HIIT Workout For Pregnancy #2

Weekly HIIT Workout For Pregnancy #2 | Fit To Be PregnantThis is my HIIT workout for today, 25 weeks pregnant!

Remember, pregnancy does not mean you are sentenced to walks around the block and swimming for 9 months. You can exercise the way that feels right for you, with only a few slight adjustments. HIIT is the way I loved to workout before I became pregnant, and these routines make me feel strong, powerful, and like labor will be just another intense workout to conquer (Just hours longer ;) )

Workout Type

HIIT intervals, with a mix of anaerobic strength training and intense cardio. Work intervals are 50 seconds each, rest intervals are 10 seconds each. Feel free to adjust these intervals to whatever combination (that adds up to 1 minute) that you are comfortable with (example, :30/:30).

Equipment Needed

IMG_5496

Set Number of rounds to 20, High Intensity for :50, Low Intensity for :10 (I changed the label to “Rest”)

Exercises

Split Leg Squat – With one leg stretched behind you, top of your foot resting on a stool, chair, or bench for balance, perform a squat on the opposite leg. Make sure you are going down to a 90 degree angle and your knee does not go past your toes. Keep your back straight, chest out, weight in your standing heel. Hold dumbbells for added resistance if you can.Weekly HIIT Workout For Pregnancy #2 Squats | Fit To Be Pregnant

Dynamic Pushups – From plank, do a pushup, hop your legs towards your chest, spreading knees to make room for your belly, like a frogger position, then hop back to plank. Repeat in one fluid motion.

Weekly HIIT Workout For Pregnancy #2 Dynamic Pushups | Fit To Be Pregnant

2 Feet Lateral Hops – Hop on both feet from side to side, like you are skiing. Make it one smooth motion, using your arms for momentum. Keep knees bent slightly.

Weekly HIIT Workout For Pregnancy #2 Lateral Hops | Fit To Be Pregnant

Workout Breakdown

Start with a 5 minute warm up. I do dynamic stretching (stretching while staying moving, unlike static stretches where you hold the stretch), progressing to some jumping jacks and high knees.

  • :50 Split-leg Squats w/ weights, Right Leg
  • :10 rest
  • :50 Split-leg Squats w/ weights, Left Leg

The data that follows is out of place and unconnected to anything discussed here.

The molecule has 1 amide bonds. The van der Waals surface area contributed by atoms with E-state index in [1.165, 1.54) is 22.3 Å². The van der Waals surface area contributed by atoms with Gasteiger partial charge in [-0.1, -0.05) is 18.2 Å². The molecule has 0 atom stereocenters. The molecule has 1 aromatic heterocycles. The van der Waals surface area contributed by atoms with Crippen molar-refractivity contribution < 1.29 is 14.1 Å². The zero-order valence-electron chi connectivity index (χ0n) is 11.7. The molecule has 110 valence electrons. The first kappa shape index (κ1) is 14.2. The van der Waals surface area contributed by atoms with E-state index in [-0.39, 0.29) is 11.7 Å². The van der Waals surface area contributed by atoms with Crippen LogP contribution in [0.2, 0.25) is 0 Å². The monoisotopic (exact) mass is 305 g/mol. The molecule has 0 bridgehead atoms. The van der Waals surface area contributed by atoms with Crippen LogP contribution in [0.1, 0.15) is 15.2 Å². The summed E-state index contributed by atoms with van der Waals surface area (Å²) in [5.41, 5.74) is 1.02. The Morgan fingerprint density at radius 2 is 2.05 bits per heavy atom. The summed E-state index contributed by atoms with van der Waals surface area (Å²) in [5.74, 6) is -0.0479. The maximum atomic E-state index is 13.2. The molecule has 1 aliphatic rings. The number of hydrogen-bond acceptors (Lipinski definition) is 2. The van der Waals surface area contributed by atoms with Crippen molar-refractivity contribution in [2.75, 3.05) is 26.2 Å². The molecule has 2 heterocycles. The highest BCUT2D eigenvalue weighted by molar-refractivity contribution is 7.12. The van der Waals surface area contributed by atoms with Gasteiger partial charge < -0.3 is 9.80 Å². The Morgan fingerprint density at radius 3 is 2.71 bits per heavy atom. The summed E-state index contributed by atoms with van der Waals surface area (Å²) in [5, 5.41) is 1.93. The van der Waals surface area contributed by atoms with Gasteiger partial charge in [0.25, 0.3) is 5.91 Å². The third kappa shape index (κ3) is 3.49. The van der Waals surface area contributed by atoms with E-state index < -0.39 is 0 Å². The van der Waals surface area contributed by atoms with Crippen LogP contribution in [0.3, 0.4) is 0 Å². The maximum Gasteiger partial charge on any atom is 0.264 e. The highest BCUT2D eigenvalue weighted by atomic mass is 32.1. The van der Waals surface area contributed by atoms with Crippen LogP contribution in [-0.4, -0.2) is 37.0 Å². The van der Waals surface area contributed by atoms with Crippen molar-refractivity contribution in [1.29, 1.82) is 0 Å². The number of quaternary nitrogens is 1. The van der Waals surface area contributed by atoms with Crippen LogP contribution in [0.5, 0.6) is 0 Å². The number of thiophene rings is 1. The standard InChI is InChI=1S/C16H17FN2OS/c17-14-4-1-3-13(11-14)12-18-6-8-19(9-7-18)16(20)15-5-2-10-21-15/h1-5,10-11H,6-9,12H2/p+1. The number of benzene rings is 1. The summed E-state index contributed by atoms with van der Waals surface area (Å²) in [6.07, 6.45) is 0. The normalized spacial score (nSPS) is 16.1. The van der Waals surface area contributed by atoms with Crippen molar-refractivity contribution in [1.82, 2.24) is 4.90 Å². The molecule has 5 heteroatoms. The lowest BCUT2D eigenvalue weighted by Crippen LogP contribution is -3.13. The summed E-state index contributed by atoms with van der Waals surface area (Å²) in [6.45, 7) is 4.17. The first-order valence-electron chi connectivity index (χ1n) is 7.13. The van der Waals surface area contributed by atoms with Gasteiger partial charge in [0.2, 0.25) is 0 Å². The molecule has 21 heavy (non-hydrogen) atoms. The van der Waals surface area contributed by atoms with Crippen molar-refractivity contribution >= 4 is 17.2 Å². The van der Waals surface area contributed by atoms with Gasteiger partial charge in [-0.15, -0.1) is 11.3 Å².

• :10 rest
  • :50 Dynamic Push Ups
  • :10 rest
  • :50 2 Feet Lateral Hops, side to side
  • :10 rest

Repeat this a total of 5 times for a 20 minute workout

End with a 10 minute stretching cool down. I like to stretch out my arms, then my hamstrings, my inner thighs, my quads, and then perform a few sun salutations. I also add in cat/cow to stretch out my back and hips, and end in child’s pose.

Modifications

For beginners or later in pregnancy:

Squats – use body-weight only for squats

Dynamic Pushups – do push-ups from knees, walk feet out and in rather than hop

Lateral Hops – step quickly from side to side rather than hop

Perform 3 rounds instead of 5 for a 12 minute session

Benefits For Pregnancy

Intervals – Learning to work in intense intervals prepares you mentally and physically for labor by getting you accustomed to intense work, followed by rest – just like contractions. HIIT work also improves your endurance, cardiovascular health, and builds muscle, all in a short period of time.

Squats – Squats are essential in preparing your body for childbirth by strengthening your child-birthing muscles. Squatting position is one of the most effective ways to deliver a baby, so it makes sense to prepare your body’s muscles and flexibility. Squatting also helps to prepare your perineum for stretching during the pushing phase of labor.

Dynamic Pushups – A full body movement that will strengthen your core, helping with any back pain, and strengthen your child-birthing muscles.

Lateral Hops – Help with balance as your body and center of gravity change, increases cardiovascular endurance.

HIIT Training – increases the amount of oxygen you and your baby will receive over the next 24-48 hours.

 

Check here for weekly HIIT workouts for pregnancy posted each Tuesday!

*The information contained in this website is provided for general informational purposes only. It is not intended as and should not be relied upon as medical advice. The information may not apply to you and before you use any of the information provided in the site, you should contact a qualified medical, dietary, fitness or other appropriate professional. If you utilize any information provided in this site, you do so at your own risk and you specifically waive any right to make any claim against Fit To Be Pregnant, its employees or representatives, as the result of the use of such information.*

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